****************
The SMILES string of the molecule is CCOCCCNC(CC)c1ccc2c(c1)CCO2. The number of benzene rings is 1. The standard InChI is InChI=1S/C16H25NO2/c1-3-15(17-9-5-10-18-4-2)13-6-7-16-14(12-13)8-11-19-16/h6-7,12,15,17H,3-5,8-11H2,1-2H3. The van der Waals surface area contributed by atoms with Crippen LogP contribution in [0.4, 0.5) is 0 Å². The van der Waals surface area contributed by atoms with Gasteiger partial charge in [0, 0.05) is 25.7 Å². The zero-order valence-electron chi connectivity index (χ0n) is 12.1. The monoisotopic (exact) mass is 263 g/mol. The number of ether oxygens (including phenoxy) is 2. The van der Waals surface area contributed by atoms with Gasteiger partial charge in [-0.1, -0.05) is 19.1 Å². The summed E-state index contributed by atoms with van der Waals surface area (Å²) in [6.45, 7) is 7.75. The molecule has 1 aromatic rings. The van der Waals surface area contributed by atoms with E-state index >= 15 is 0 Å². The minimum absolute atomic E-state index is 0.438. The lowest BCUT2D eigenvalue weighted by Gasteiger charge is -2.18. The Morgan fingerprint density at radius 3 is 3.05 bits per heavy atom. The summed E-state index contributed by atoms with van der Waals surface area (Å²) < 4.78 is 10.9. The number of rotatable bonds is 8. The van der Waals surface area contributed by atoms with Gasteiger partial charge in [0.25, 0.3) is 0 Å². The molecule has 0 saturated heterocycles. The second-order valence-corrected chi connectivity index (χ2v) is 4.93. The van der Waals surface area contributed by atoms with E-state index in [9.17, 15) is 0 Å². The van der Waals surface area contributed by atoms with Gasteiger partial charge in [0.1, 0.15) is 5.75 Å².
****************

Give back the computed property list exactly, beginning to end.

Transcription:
The SMILES string of the molecule is CCOCCCNC(CC)c1ccc2c(c1)CCO2. The number of benzene rings is 1. The standard InChI is InChI=1S/C16H25NO2/c1-3-15(17-9-5-10-18-4-2)13-6-7-16-14(12-13)8-11-19-16/h6-7,12,15,17H,3-5,8-11H2,1-2H3. The van der Waals surface area contributed by atoms with Crippen LogP contribution in [0.4, 0.5) is 0 Å². The van der Waals surface area contributed by atoms with Gasteiger partial charge in [0, 0.05) is 25.7 Å². The zero-order valence-electron chi connectivity index (χ0n) is 12.1. The monoisotopic (exact) mass is 263 g/mol. The number of ether oxygens (including phenoxy) is 2. The van der Waals surface area contributed by atoms with Gasteiger partial charge in [-0.1, -0.05) is 19.1 Å². The summed E-state index contributed by atoms with van der Waals surface area (Å²) in [6.45, 7) is 7.75. The molecule has 1 aromatic rings. The van der Waals surface area contributed by atoms with E-state index >= 15 is 0 Å². The minimum absolute atomic E-state index is 0.438. The lowest BCUT2D eigenvalue weighted by Gasteiger charge is -2.18. The Morgan fingerprint density at radius 3 is 3.05 bits per heavy atom. The summed E-state index contributed by atoms with van der Waals surface area (Å²) < 4.78 is 10.9. The number of rotatable bonds is 8. The van der Waals surface area contributed by atoms with Gasteiger partial charge in [0.25, 0.3) is 0 Å². The molecule has 0 saturated heterocycles. The second-order valence-corrected chi connectivity index (χ2v) is 4.93. The van der Waals surface area contributed by atoms with E-state index in [9.17, 15) is 0 Å². The van der Waals surface area contributed by atoms with Gasteiger partial charge in [0.1, 0.15) is 5.75 Å².